The United Kingdom is a highly developed nation that exerts considerable international economic, political, scientific and cultural influence. Located off the northwest corner of Europe, the country includes the island of Great Britain – which contains England, Scotland and Wales – and the northern portion of the island of Ireland.

The year 2017 ushered in anxiety about the country’s role on the global stage, due to the public voting in the summer of 2016 to leave the European Union. The vote raises questions about the European Union, as well as thepolicies supporting the eurozone.

more

$3.0 trillion
GDP

65.1 million
POPULATION

$41,499
GDP PER CAPITA, PPP
Germany

#5 in Most Influential Countries

#4 in Best Countries

Germany, the most populous nation in the European Union, possesses one of the largest economies in the world and has seen its role in the international community grow steadily since reunification. The Central European country borders nine nations, and its landscape varies, from the northern plains that reach to the North and Baltic seas to the Bavarian Alps in the south.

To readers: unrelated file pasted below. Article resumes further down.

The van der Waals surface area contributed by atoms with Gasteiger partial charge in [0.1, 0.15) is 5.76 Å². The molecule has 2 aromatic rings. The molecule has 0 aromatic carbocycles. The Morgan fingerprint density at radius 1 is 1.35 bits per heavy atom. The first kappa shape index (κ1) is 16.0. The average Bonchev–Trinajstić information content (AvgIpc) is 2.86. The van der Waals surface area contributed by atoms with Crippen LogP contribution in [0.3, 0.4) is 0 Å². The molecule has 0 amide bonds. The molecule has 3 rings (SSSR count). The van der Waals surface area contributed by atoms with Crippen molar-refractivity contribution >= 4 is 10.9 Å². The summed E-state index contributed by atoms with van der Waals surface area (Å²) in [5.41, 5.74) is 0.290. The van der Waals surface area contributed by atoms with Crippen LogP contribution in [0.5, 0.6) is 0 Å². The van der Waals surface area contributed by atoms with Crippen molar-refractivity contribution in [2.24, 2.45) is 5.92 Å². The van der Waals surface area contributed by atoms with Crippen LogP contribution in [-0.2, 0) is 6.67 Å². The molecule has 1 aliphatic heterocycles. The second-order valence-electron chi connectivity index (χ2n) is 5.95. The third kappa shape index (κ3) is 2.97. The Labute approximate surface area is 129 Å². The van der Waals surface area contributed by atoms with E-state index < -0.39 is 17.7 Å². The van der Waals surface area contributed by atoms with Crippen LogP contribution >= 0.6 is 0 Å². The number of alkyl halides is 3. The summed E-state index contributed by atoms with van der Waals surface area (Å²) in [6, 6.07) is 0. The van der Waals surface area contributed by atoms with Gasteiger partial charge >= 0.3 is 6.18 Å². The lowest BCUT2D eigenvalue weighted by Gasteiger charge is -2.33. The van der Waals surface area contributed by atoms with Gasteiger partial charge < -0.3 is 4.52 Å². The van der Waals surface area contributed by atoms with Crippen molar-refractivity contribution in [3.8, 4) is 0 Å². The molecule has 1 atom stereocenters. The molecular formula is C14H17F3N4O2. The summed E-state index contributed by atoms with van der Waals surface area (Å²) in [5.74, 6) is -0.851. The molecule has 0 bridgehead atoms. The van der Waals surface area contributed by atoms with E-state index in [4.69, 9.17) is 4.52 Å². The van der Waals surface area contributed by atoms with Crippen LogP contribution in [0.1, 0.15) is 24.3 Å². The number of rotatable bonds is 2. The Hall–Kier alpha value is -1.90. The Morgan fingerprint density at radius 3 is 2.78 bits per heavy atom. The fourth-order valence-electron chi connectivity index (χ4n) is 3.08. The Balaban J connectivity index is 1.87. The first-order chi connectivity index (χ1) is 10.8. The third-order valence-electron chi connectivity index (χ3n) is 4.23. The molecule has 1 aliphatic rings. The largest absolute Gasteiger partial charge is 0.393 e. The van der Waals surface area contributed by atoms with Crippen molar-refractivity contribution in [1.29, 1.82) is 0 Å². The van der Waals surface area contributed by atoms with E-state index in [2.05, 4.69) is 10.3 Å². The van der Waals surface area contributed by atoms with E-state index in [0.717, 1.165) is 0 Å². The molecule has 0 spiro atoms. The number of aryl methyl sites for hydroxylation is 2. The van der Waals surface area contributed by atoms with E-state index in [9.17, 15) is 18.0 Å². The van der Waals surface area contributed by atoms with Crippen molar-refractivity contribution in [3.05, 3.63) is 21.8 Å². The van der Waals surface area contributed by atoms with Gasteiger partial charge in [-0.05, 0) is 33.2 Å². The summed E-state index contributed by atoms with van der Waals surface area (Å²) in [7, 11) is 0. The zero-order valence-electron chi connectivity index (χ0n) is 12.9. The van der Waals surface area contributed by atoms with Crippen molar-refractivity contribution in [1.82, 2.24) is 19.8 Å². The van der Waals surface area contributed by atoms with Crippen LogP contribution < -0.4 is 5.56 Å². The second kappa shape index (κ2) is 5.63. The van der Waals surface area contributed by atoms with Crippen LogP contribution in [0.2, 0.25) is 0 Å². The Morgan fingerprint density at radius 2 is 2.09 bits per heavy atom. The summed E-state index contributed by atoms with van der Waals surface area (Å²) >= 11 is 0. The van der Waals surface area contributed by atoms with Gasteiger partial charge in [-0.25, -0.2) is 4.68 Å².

more

$3.9 trillion
GDP

81.4 million
POPULATION

$46,974
GDP PER CAPITA, PPP
France

#6 in Most Influential Countries

#9 in Best Countries

It is difficult to overstate the influence France has on the world, both in the past and today. Located in Western Europe, France is one of the world’s oldest countries, and its reach extends around the globe through science, politics, economics and perhaps above all, culture.

Starting in the Middle Ages, France evolved through kingdom, empire and finally, into a republic. It was one of the first nations to champion the rights of the individual. France today is a democracy with a separation of power falling between executive, legislative and judicial branches of government.


..........................................................................................................................................

There are many similar websites pertaining to Global importance including Economic, Military, and Political Influence. Great Britain is consistently in the TOP TEN and more often in the TOP FIVE.

Individual opinions on the web vary from, "yes they are", "they used to be", and "not anymore". of course these depend on their own Political or Personal views.
 
#40
Powell isn't entirely wrong though he lays the blame in the wrong place.